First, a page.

Liquidity is a key component in and predictor of the financial and economic cycles that cause asset price swings, movements in interest rates and changes in business activity. Global liquidity peaked in late 2020, saw a slight spike higher in September with the IMF’s special allocation of new SDRs, which caused around a 2.5% jump, but has now resumed its downtrend.
This drop warns of gathering storms for 2022, and while not actively bearish yet, combined with the downturn in world business confidence this is not especially bullish for traditional asset markets.
If we combine this with the current higher inflation prints and consider Central Banks could be tightening policy soon, for example the Bank of England where expectations for hikes have been heavily priced in: the December 22 Short Sterling contract having having repriced all the “Covid Cuts” out of the market in what have been exceptional moves particularly since Governor Bailey’s recent speech. Meanwhile over at the ECB, they are already warning that “the exit from QE will be bumpy”, yet investors are still heavily exposed to Eurozone stocks when perhaps it would make sense to be in more defensive positioning? The results season in the US has been going pretty well so far.
That said, globally, investors’ risk exposure is pretty much in the middle of its normal range, so there is room for all assets to appreciate further in the future once the reduction in liquidity has been absorbed.
So what are the bond markets telling us? Well perhaps we should start with what are bond markets supposed to tell us? Usually, two things:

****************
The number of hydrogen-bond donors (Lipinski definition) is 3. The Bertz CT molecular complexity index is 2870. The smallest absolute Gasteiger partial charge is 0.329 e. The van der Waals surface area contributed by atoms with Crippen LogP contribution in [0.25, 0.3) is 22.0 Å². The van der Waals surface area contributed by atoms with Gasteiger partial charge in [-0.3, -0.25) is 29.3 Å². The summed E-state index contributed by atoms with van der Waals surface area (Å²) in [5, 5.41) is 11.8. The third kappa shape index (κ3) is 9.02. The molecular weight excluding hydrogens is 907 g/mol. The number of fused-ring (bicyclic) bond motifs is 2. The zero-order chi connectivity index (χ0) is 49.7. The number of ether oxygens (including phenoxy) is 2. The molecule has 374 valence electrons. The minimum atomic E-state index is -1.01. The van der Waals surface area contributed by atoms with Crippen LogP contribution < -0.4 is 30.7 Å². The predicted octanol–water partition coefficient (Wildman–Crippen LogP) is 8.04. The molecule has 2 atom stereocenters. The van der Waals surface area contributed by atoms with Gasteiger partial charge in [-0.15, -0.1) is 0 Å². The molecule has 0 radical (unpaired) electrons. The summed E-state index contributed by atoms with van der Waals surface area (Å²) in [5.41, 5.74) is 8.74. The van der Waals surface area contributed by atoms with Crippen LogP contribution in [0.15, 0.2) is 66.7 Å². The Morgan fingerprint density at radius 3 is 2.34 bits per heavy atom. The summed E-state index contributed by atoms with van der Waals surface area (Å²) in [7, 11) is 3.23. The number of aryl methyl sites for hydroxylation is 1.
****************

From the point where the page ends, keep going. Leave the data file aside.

1. Investors inflation expectations (taken from break-evens)
2. likelihood of a future recession (from the slope of the curve)
But as usual, it’s way more complex than that, primarily due to the massive injections of Central Bank capital holding yields down across the curve but specifically in the longer ends. It is still interesting to note that the bond curve in the UK was managing to steepen until the recent front-end sell-off sent it back to its annual lows. With 5y5y inflation expectations in the US back north of 2%, the old bond trader in me would be looking to sell the belly of government curves here.
Household deleveraging is continuing across the globe, but global growth can only continue if consumers are confident in their prospects. Hence employment and savings rates should be carefully monitored, especially if there is wavering economic sentiment and a difficult winter ahead. Boosts from infrastructure spending make much sense here: interest rates for governments to borrow at are historically low, and private savings levels are high. Clearly, for a sustained recovery, though, we will need to see businesses focusing on capital expenditure (CAPEX), indicating they are confident about the future.
This is very much what we see here at Pactum: businesses keen to achieve growth in new markets or by acquiring weakened competitors all via working capital solutions. Meanwhile, investors look for alternatives to bonds and stocks and to gain exposure to the working capital arena that offers stable returns on highly diversified risk.
Our own receivable-backed fund is on target to achieve it’s 3% return (Euro class) for 2021 with extremely low volatility of the monthly returns: i.e. fulfilling the fixed-income replacement role it is designed for near perfectly.
Text written by: Rick Pearson, Chief Investment Officer, Pactum AG